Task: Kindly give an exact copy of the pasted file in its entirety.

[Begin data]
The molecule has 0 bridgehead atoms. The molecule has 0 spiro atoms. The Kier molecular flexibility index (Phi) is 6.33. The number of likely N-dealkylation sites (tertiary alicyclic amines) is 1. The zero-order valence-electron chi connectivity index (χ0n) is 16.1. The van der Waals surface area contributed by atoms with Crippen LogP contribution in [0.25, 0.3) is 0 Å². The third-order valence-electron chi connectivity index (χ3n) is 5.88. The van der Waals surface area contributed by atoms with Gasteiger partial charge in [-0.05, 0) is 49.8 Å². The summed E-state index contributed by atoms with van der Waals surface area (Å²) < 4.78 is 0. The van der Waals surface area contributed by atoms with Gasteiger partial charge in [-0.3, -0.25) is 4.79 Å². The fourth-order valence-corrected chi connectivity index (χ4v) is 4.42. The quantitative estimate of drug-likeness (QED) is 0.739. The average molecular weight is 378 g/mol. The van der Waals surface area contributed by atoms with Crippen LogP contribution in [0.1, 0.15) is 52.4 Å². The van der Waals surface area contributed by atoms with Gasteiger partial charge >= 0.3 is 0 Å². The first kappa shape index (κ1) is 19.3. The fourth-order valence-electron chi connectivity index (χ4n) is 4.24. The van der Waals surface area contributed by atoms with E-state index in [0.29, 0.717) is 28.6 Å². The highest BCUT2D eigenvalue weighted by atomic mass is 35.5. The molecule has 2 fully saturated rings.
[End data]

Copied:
The molecule has 0 bridgehead atoms. The molecule has 0 spiro atoms. The Kier molecular flexibility index (Phi) is 6.33. The number of likely N-dealkylation sites (tertiary alicyclic amines) is 1. The zero-order valence-electron chi connectivity index (χ0n) is 16.1. The van der Waals surface area contributed by atoms with Crippen LogP contribution in [0.25, 0.3) is 0 Å². The third-order valence-electron chi connectivity index (χ3n) is 5.88. The van der Waals surface area contributed by atoms with Gasteiger partial charge in [-0.05, 0) is 49.8 Å². The summed E-state index contributed by atoms with van der Waals surface area (Å²) < 4.78 is 0. The van der Waals surface area contributed by atoms with Gasteiger partial charge in [-0.3, -0.25) is 4.79 Å². The fourth-order valence-corrected chi connectivity index (χ4v) is 4.42. The quantitative estimate of drug-likeness (QED) is 0.739. The average molecular weight is 378 g/mol. The van der Waals surface area contributed by atoms with Crippen LogP contribution in [0.1, 0.15) is 52.4 Å². The van der Waals surface area contributed by atoms with Gasteiger partial charge >= 0.3 is 0 Å². The first kappa shape index (κ1) is 19.3. The fourth-order valence-electron chi connectivity index (χ4n) is 4.24. The van der Waals surface area contributed by atoms with E-state index in [0.29, 0.717) is 28.6 Å². The highest BCUT2D eigenvalue weighted by atomic mass is 35.5. The molecule has 2 fully saturated rings.